Can teenage men be targeted to prevent teenage pregnancy? A feasibility cluster randomised controlled intervention trial in schools

Lohan, M., Aventin, Á., Clarke, M., Curran, R. M., McDowell, C., Agus, A., McDaid, L. , Bonell, C. and Young, H. (2018) Can teenage men be targeted to prevent teenage pregnancy? A feasibility cluster randomised controlled intervention trial in schools. Prevention Science, 19(8), pp. 1079-1090. (doi:10.1007/s11121-018-0928-z) (PMID:30022356) (PMCID:PMC6208578)

[img]
Preview
Text
165711.pdf - Published Version
Available under License Creative Commons Attribution.

624kB

Abstract

The World Health Organisation advocates a direct focus on adolescent men in reducing adolescent pregnancy; however, no trials have been conducted. This trial (ISRCTN11632300; NCT02092480) determines whether a novel Relationship and Sexuality Educational intervention, If I Were Jack, is acceptable and feasible to implement in mixed sex UK classrooms. The intervention is a teacher-delivered intervention that emphasises male alongside female responsibility in preventing unintended pregnancies and is designed to prevent unprotected sex. The trial was a parallel-group cluster randomised controlled feasibility trial with embedded process and cost evaluation in eight secondary schools (unit of randomisation) among 831 pupils (mean age 14) in Northern Ireland, alongside a qualitative evaluation of transferability in ten schools in Scotland, Wales and England. The sampling strategy was a maximum variation quota sample designed to capture a range of school management types. Four schools were randomised to each arm and the control arm continued with usual practice. Study duration was 12 months (from November 2014), with follow-up 9 months post-baseline. Results demonstrated that the intervention was acceptable to schools, pupils and teachers, and could be feasibly implemented, cost-effectively, with minor enhancements. The between-group difference in incidence of unprotected sex (primary outcome at pupil level) of 1.3% (95% CI 0.5–2.2) by 9 months demonstrated a potential effect size consistent with those reported to have had meaningful impact on teenage pregnancy. The study responds to global health policy for a paradigm shift towards inclusion of men in the achievement of sexual and reproductive health goals in a practical way by demonstrating that a gender-sensitive as well as a gender transformative intervention targeting males to prevent teenage pregnancy is acceptable to adolescent men and women and implementable in formal education structures. If I Were Jack now merits further effectiveness testing.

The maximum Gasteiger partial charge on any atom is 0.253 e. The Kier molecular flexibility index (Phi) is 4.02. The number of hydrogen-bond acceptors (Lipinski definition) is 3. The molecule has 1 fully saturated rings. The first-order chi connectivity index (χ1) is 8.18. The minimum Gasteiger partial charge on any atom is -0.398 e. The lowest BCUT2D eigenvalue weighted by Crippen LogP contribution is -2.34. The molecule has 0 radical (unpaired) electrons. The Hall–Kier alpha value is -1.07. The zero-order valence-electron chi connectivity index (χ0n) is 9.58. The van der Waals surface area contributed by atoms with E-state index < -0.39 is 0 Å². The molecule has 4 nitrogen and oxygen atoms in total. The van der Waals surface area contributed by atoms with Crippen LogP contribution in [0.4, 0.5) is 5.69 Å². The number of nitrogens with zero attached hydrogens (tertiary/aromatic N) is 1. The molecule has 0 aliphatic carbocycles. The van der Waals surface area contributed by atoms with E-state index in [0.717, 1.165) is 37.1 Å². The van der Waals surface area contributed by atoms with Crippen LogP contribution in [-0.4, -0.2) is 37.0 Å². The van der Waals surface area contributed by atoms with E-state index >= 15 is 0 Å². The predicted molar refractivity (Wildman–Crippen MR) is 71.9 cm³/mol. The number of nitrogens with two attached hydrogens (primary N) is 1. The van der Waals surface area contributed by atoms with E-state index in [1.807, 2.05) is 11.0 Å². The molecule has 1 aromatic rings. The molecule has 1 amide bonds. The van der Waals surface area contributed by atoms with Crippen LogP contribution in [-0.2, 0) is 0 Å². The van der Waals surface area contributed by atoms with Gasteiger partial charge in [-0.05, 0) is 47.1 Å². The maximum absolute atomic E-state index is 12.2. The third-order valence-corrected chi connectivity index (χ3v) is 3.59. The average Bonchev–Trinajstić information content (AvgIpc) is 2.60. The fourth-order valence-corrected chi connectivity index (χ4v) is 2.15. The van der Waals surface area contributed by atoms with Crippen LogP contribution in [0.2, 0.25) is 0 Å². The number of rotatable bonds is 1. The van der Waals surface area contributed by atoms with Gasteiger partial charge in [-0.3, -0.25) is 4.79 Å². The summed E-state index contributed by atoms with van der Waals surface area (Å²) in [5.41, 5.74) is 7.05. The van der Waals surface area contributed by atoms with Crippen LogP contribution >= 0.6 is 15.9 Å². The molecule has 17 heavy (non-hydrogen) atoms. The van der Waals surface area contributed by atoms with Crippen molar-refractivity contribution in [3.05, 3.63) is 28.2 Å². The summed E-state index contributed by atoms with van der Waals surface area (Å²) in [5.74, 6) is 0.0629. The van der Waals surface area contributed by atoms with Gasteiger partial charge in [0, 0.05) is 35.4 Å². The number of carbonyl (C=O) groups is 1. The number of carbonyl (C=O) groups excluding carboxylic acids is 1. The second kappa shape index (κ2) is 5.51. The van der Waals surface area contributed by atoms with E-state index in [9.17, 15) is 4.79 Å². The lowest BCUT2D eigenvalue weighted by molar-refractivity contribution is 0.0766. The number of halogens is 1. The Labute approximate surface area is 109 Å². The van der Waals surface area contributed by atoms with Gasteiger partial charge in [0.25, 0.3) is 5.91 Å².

Item Type:Articles
Additional Information:Intervention design and development were funded by the UK ESRC (RES-189-25-0300). The feasibility trial (ISRCTN99459996) was funded by the NIHR Public Health Research programme (15/181/01). The views expressed are those of the authors and not those of the NHS, the NIHR, or the Department of Health. The Scottish transferability study was funded by the UK MRC (MC_UU_12017/11) and the Scottish Government Chief Scientist Office (SPHSU11). The transferability study in Wales and England was funded by the Centre for the Development and Evaluation of Complex Interventions for Public Health Improvement, Cardiff University and University College London.
Status:Published
Refereed:Yes
Glasgow Author(s) Enlighten ID:McDaid, Professor Lisa
Authors: Lohan, M., Aventin, Á., Clarke, M., Curran, R. M., McDowell, C., Agus, A., McDaid, L., Bonell, C., and Young, H.
College/School:College of Medical Veterinary and Life Sciences > Institute of Health and Wellbeing > MRC/CSO Unit
Journal Name:Prevention Science
Publisher:Springer
ISSN:1389-4986
ISSN (Online):1573-6695
Published Online:18 July 2018
Copyright Holders:Copyright © 2018 The Authors
First Published:First published in Prevention Science 19(8): 1079-1090
Publisher Policy:Reproduced under a Creative Commons License

University Staff: Request a correction | Enlighten Editors: Update this record

Project CodeAward NoProject NamePrincipal InvestigatorFunder's NameFunder RefLead Dept
727631SPHSU Core Renewal: Relationships & Health Improvement Research ProgrammeLisa McDaidMedical Research Council (MRC)MC_UU_12017/11IHW - MRC/CSO SPHU